On Fri, 28 Jan 2000, Michael J. Hammel wrote:

> Thus spoke Marc Lehmann
> > This is not at all a distribution issue. Linux is a *multi*-user system, so
> > there is not much sense in tailoring the number of installed plug-ins to the
> > needs of, say, the admin.
> Playing the devils advocate here, you could also say there is not much
> sense in tailoring it for a multi-user system if many of your users are
> using it on a single user box.  It's a reasonable argument, but there isn't
> a good answer for it.  From my point of view, Gimp is not a multi-user tool
> (even if it can run happily on multi-user systems) so should be packaged
> for single users.  University admins would probably argue otherwise.

Why yes, admins (like me) generally don't like things that are packaged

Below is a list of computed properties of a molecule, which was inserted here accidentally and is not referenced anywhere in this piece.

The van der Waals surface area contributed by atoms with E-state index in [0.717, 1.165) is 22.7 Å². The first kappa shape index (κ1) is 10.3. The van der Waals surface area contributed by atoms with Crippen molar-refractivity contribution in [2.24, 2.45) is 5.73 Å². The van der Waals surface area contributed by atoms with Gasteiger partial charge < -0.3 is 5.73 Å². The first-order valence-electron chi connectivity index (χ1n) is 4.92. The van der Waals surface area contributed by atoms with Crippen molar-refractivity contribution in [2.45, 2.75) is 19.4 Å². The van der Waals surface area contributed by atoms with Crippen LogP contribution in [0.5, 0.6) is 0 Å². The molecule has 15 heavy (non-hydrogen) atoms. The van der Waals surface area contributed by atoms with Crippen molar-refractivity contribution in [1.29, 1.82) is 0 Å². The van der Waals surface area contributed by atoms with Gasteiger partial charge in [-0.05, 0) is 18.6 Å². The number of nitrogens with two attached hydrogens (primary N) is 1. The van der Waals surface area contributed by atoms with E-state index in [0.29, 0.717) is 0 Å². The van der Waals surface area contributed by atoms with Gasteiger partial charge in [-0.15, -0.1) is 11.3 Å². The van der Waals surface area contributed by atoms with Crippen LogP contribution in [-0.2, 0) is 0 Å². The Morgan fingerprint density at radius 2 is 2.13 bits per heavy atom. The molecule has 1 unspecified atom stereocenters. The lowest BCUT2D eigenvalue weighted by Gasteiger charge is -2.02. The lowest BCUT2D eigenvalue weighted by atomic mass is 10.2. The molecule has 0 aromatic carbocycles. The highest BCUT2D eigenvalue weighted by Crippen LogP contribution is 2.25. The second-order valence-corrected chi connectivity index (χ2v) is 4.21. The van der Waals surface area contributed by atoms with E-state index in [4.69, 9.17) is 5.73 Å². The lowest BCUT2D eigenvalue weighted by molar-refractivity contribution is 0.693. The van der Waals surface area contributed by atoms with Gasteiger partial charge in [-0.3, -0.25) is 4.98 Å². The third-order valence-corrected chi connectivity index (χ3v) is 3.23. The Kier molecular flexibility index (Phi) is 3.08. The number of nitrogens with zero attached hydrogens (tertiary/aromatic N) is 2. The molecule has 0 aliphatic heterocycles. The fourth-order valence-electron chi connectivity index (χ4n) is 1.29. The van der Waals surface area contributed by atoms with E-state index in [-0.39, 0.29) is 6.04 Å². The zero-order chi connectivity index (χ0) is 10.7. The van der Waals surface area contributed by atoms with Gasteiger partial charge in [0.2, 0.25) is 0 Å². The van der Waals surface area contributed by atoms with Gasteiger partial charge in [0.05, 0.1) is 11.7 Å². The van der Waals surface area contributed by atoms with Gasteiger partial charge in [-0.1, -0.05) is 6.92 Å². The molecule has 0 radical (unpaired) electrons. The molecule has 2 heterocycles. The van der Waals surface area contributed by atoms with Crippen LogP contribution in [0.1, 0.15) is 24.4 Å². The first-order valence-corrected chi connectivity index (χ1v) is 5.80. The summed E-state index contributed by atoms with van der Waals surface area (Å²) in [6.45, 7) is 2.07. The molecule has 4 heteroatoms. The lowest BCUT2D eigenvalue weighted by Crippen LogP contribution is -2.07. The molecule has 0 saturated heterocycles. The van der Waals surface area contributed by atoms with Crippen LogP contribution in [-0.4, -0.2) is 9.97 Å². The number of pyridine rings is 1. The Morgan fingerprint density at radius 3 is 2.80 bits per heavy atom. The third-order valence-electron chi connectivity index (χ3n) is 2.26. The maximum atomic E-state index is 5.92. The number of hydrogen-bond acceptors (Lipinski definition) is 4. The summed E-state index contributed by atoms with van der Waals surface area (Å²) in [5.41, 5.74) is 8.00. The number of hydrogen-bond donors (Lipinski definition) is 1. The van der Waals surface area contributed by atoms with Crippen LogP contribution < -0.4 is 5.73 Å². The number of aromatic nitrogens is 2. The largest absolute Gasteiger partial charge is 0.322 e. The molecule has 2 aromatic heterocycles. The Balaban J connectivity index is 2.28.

for single users. I suppose I don't care much about whatever packaging
changes are made, as long as I can still install the gimp (and plug-ins, 
and data, and whatever else) in some system-wide location, and as long as
users can still put extra bits and pieces in their .gimp directory. 

Being an admin lets me see a variety of interesting things, such as the
guy who ran gimp for the first time, and chose [Ignore] in the gimp
installation dialog, and then told me that gimp didn't work right. Why is
ignore an option? It doesn't seem to provide anything other than a quick
way to make the gimp not work; unless it has some sort of use, it should
probably be taken out.

Andrew Kieschnick

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